Attempts have been made to injure the character of Mr. Paine, by impugning that of Mrs. Bonneville. James Cheetham, for this offence, after a long and rigid investigation in a court of justice, was mulct in the sum of £100, and obliged to expunge the obnoxious passage from his infamous book. As the connection of Mr. P. with the Bonneville family is not generally known, it is proper to observe, that he resided with Mr. B. at Paris, as his friend and guest for the space of six years. Bonneville was the editor of a public paper during the revolution of France, and on the elevation of Bonaparte to power, refused to approbate the measure, and wrote against it. In this he was probably advised and aided by Mr. P. The consequence was, that Bonaparte suppressed his paper, which was the cause of great embarrassments to him; and Paine, on going to America, invited Bonneville to follow him with his family, promising to do every thing in his power to aid him. Accordingly, some time after his departure, Bonneville sent his wife and three children, remaining in France himself to settle his affairs. They were received by Mr. Paine with the utmost kindness, and provided for; and at his death he left by his will to Bonneville and his children, the greatest portion of his property; thereby paying a debt of gratitude with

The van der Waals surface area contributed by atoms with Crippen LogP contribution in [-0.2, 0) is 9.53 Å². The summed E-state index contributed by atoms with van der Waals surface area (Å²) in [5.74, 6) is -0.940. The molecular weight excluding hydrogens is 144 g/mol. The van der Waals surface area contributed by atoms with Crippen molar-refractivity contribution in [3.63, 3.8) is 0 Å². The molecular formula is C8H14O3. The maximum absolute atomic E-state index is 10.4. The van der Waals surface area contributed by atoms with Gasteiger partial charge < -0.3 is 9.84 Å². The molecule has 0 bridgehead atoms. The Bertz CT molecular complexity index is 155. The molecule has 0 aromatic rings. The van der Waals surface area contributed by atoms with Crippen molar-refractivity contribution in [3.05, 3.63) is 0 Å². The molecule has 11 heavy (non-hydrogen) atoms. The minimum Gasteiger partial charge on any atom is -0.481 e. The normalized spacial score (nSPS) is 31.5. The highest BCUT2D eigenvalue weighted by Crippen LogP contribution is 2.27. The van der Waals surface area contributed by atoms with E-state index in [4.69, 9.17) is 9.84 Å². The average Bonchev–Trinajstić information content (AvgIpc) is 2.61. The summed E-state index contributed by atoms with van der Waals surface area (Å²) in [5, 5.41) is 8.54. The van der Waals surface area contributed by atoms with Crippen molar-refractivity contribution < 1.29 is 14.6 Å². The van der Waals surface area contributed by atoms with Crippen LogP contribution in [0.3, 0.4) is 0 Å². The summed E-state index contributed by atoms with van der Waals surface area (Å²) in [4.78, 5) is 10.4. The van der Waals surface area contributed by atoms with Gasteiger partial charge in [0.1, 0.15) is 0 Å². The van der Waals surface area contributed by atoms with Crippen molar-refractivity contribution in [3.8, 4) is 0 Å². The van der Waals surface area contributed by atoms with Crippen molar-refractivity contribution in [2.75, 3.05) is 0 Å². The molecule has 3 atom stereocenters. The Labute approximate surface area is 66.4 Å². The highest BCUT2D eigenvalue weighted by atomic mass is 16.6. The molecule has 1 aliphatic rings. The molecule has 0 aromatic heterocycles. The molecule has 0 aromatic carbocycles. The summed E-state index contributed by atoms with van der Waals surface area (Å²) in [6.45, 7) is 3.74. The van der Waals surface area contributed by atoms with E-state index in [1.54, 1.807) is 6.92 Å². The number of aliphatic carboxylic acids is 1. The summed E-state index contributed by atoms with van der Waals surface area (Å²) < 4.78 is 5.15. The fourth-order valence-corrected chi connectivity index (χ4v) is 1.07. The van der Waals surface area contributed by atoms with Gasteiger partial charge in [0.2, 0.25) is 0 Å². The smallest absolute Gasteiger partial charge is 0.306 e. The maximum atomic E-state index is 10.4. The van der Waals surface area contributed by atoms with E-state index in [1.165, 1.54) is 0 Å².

interest.

TO MY

FELLOW CITIZENS

OF THE

UNITED STATES OF AMERICA.

I PUT the following work under your protection. It contains my opinion upon Religion. You will do me the justice to remember, that I have always strenuously supported the Right of every Man to his opinion, however different that opinion might be to mine. He who denies to another this right, makes a slave of himself to his present opinion, because he precludes himself the right of changing it.

The most formidable weapon, against errors of every kind, is Reason. I have never used any other, and I trust I never shall. Your affectionate friend and fellow-citizen,

THOMAS PAINE.

Luxembourg, (Paris,) 8th Pluvioise,
Second year of the French Republic, one and indivisible.

January 27, 0. S. 1794.